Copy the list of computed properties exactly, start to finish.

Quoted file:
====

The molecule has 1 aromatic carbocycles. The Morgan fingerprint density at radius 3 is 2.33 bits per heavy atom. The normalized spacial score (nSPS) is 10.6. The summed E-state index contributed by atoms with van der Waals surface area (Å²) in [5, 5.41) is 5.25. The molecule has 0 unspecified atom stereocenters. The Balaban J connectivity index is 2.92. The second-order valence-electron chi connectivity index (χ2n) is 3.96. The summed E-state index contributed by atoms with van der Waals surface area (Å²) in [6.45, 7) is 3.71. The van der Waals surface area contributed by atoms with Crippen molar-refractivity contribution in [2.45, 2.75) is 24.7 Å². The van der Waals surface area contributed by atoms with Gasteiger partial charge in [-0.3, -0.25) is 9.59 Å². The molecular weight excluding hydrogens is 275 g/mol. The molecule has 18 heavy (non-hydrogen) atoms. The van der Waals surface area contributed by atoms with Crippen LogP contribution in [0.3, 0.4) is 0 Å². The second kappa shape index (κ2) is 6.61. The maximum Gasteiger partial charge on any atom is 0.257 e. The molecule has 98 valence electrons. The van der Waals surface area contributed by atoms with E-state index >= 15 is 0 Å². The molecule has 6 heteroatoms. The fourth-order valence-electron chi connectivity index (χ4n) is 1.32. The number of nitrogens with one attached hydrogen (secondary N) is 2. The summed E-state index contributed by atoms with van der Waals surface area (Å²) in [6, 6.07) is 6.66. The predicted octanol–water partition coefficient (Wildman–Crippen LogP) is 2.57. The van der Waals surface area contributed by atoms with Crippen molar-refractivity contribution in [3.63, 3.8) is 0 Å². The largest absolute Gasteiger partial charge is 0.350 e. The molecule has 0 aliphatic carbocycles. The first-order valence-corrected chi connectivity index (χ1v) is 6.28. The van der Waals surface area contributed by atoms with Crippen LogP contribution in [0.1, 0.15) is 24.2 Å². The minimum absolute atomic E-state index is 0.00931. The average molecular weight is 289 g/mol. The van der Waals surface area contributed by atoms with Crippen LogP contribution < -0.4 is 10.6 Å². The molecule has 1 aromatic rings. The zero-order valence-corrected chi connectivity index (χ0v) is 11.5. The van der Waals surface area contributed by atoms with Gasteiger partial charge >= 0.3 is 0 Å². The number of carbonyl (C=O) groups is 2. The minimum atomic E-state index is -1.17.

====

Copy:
The molecule has 1 aromatic carbocycles. The Morgan fingerprint density at radius 3 is 2.33 bits per heavy atom. The normalized spacial score (nSPS) is 10.6. The summed E-state index contributed by atoms with van der Waals surface area (Å²) in [5, 5.41) is 5.25. The molecule has 0 unspecified atom stereocenters. The Balaban J connectivity index is 2.92. The second-order valence-electron chi connectivity index (χ2n) is 3.96. The summed E-state index contributed by atoms with van der Waals surface area (Å²) in [6.45, 7) is 3.71. The van der Waals surface area contributed by atoms with Crippen molar-refractivity contribution in [2.45, 2.75) is 24.7 Å². The van der Waals surface area contributed by atoms with Gasteiger partial charge in [-0.3, -0.25) is 9.59 Å². The molecular weight excluding hydrogens is 275 g/mol. The molecule has 18 heavy (non-hydrogen) atoms. The van der Waals surface area contributed by atoms with Crippen LogP contribution in [0.3, 0.4) is 0 Å². The second kappa shape index (κ2) is 6.61. The maximum Gasteiger partial charge on any atom is 0.257 e. The molecule has 98 valence electrons. The van der Waals surface area contributed by atoms with E-state index >= 15 is 0 Å². The molecule has 6 heteroatoms. The fourth-order valence-electron chi connectivity index (χ4n) is 1.32. The number of nitrogens with one attached hydrogen (secondary N) is 2. The summed E-state index contributed by atoms with van der Waals surface area (Å²) in [6, 6.07) is 6.66. The predicted octanol–water partition coefficient (Wildman–Crippen LogP) is 2.57. The van der Waals surface area contributed by atoms with Crippen molar-refractivity contribution in [3.63, 3.8) is 0 Å². The largest absolute Gasteiger partial charge is 0.350 e. The molecule has 0 aliphatic carbocycles. The first-order valence-corrected chi connectivity index (χ1v) is 6.28. The van der Waals surface area contributed by atoms with Crippen LogP contribution in [0.1, 0.15) is 24.2 Å². The minimum absolute atomic E-state index is 0.00931. The average molecular weight is 289 g/mol. The van der Waals surface area contributed by atoms with Crippen LogP contribution < -0.4 is 10.6 Å². The molecule has 1 aromatic rings. The zero-order valence-corrected chi connectivity index (χ0v) is 11.5. The van der Waals surface area contributed by atoms with Gasteiger partial charge >= 0.3 is 0 Å². The number of carbonyl (C=O) groups is 2. The minimum atomic E-state index is -1.17.